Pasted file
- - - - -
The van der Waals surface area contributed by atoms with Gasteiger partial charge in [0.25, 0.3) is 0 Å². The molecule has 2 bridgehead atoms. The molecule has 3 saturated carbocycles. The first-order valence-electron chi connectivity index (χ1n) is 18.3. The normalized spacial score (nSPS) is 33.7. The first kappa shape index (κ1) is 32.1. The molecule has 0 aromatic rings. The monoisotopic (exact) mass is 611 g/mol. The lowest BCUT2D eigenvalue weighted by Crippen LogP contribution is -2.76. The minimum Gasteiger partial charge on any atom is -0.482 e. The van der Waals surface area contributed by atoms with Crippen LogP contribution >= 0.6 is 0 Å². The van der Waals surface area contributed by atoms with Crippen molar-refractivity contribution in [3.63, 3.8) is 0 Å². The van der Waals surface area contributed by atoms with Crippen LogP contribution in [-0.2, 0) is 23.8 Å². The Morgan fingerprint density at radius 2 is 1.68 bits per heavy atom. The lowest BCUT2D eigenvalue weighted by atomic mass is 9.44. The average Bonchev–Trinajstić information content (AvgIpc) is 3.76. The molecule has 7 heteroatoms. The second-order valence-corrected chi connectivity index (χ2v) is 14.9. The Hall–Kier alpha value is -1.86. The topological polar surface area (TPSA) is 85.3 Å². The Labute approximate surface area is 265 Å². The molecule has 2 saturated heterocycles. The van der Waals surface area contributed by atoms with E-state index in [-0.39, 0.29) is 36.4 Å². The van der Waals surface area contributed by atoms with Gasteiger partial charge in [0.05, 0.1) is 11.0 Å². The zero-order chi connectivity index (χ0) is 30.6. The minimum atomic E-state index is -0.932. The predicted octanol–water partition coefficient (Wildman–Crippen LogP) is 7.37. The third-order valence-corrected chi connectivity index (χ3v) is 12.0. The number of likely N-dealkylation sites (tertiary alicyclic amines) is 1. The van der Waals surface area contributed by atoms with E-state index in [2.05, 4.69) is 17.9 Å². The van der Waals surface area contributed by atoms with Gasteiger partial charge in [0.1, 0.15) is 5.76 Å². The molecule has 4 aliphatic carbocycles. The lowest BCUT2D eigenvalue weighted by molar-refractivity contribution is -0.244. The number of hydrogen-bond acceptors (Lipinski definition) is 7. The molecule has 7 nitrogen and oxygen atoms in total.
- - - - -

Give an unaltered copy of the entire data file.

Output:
The van der Waals surface area contributed by atoms with Gasteiger partial charge in [0.25, 0.3) is 0 Å². The molecule has 2 bridgehead atoms. The molecule has 3 saturated carbocycles. The first-order valence-electron chi connectivity index (χ1n) is 18.3. The normalized spacial score (nSPS) is 33.7. The first kappa shape index (κ1) is 32.1. The molecule has 0 aromatic rings. The monoisotopic (exact) mass is 611 g/mol. The lowest BCUT2D eigenvalue weighted by Crippen LogP contribution is -2.76. The minimum Gasteiger partial charge on any atom is -0.482 e. The van der Waals surface area contributed by atoms with Crippen LogP contribution >= 0.6 is 0 Å². The van der Waals surface area contributed by atoms with Crippen molar-refractivity contribution in [3.63, 3.8) is 0 Å². The van der Waals surface area contributed by atoms with Crippen LogP contribution in [-0.2, 0) is 23.8 Å². The Morgan fingerprint density at radius 2 is 1.68 bits per heavy atom. The lowest BCUT2D eigenvalue weighted by atomic mass is 9.44. The average Bonchev–Trinajstić information content (AvgIpc) is 3.76. The molecule has 7 heteroatoms. The second-order valence-corrected chi connectivity index (χ2v) is 14.9. The Hall–Kier alpha value is -1.86. The topological polar surface area (TPSA) is 85.3 Å². The Labute approximate surface area is 265 Å². The molecule has 2 saturated heterocycles. The van der Waals surface area contributed by atoms with E-state index in [-0.39, 0.29) is 36.4 Å². The van der Waals surface area contributed by atoms with Gasteiger partial charge in [0.05, 0.1) is 11.0 Å². The zero-order chi connectivity index (χ0) is 30.6. The minimum atomic E-state index is -0.932. The predicted octanol–water partition coefficient (Wildman–Crippen LogP) is 7.37. The third-order valence-corrected chi connectivity index (χ3v) is 12.0. The number of likely N-dealkylation sites (tertiary alicyclic amines) is 1. The van der Waals surface area contributed by atoms with E-state index in [2.05, 4.69) is 17.9 Å². The van der Waals surface area contributed by atoms with Gasteiger partial charge in [0.1, 0.15) is 5.76 Å². The molecule has 4 aliphatic carbocycles. The lowest BCUT2D eigenvalue weighted by molar-refractivity contribution is -0.244. The number of hydrogen-bond acceptors (Lipinski definition) is 7. The molecule has 7 nitrogen and oxygen atoms in total.